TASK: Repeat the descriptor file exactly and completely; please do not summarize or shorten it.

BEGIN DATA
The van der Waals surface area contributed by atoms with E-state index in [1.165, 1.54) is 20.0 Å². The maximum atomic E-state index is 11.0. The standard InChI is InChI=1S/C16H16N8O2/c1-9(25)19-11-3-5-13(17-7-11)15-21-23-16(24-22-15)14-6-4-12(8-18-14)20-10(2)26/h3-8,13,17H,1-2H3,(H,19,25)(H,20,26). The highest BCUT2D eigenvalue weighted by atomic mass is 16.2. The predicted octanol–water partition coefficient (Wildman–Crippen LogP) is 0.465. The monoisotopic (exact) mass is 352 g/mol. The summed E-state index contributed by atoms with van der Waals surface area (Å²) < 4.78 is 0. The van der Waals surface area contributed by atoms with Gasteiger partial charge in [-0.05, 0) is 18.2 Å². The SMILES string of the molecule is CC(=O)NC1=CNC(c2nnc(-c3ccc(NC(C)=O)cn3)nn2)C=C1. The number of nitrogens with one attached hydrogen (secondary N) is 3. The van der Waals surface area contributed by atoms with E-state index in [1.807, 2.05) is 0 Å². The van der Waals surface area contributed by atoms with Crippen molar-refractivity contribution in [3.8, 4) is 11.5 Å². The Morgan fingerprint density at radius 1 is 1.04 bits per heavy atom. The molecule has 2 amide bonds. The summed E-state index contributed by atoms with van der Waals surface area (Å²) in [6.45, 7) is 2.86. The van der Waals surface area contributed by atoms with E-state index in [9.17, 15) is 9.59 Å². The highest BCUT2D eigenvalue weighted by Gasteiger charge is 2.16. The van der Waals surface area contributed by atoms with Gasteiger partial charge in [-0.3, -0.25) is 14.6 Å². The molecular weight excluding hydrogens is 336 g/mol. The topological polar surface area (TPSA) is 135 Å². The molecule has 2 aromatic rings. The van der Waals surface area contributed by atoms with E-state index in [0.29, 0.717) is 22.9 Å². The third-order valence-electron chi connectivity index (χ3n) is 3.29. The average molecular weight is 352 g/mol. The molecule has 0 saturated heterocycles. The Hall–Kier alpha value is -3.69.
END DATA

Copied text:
The van der Waals surface area contributed by atoms with E-state index in [1.165, 1.54) is 20.0 Å². The maximum atomic E-state index is 11.0. The standard InChI is InChI=1S/C16H16N8O2/c1-9(25)19-11-3-5-13(17-7-11)15-21-23-16(24-22-15)14-6-4-12(8-18-14)20-10(2)26/h3-8,13,17H,1-2H3,(H,19,25)(H,20,26). The highest BCUT2D eigenvalue weighted by atomic mass is 16.2. The predicted octanol–water partition coefficient (Wildman–Crippen LogP) is 0.465. The monoisotopic (exact) mass is 352 g/mol. The summed E-state index contributed by atoms with van der Waals surface area (Å²) < 4.78 is 0. The van der Waals surface area contributed by atoms with Gasteiger partial charge in [-0.05, 0) is 18.2 Å². The SMILES string of the molecule is CC(=O)NC1=CNC(c2nnc(-c3ccc(NC(C)=O)cn3)nn2)C=C1. The number of nitrogens with one attached hydrogen (secondary N) is 3. The van der Waals surface area contributed by atoms with E-state index in [1.807, 2.05) is 0 Å². The van der Waals surface area contributed by atoms with Crippen molar-refractivity contribution in [3.8, 4) is 11.5 Å². The Morgan fingerprint density at radius 1 is 1.04 bits per heavy atom. The molecule has 2 amide bonds. The summed E-state index contributed by atoms with van der Waals surface area (Å²) in [6.45, 7) is 2.86. The van der Waals surface area contributed by atoms with E-state index in [9.17, 15) is 9.59 Å². The highest BCUT2D eigenvalue weighted by Gasteiger charge is 2.16. The van der Waals surface area contributed by atoms with Gasteiger partial charge in [-0.3, -0.25) is 14.6 Å². The molecular weight excluding hydrogens is 336 g/mol. The topological polar surface area (TPSA) is 135 Å². The molecule has 2 aromatic rings. The van der Waals surface area contributed by atoms with E-state index in [0.29, 0.717) is 22.9 Å². The third-order valence-electron chi connectivity index (χ3n) is 3.29. The average molecular weight is 352 g/mol. The molecule has 0 saturated heterocycles. The Hall–Kier alpha value is -3.69.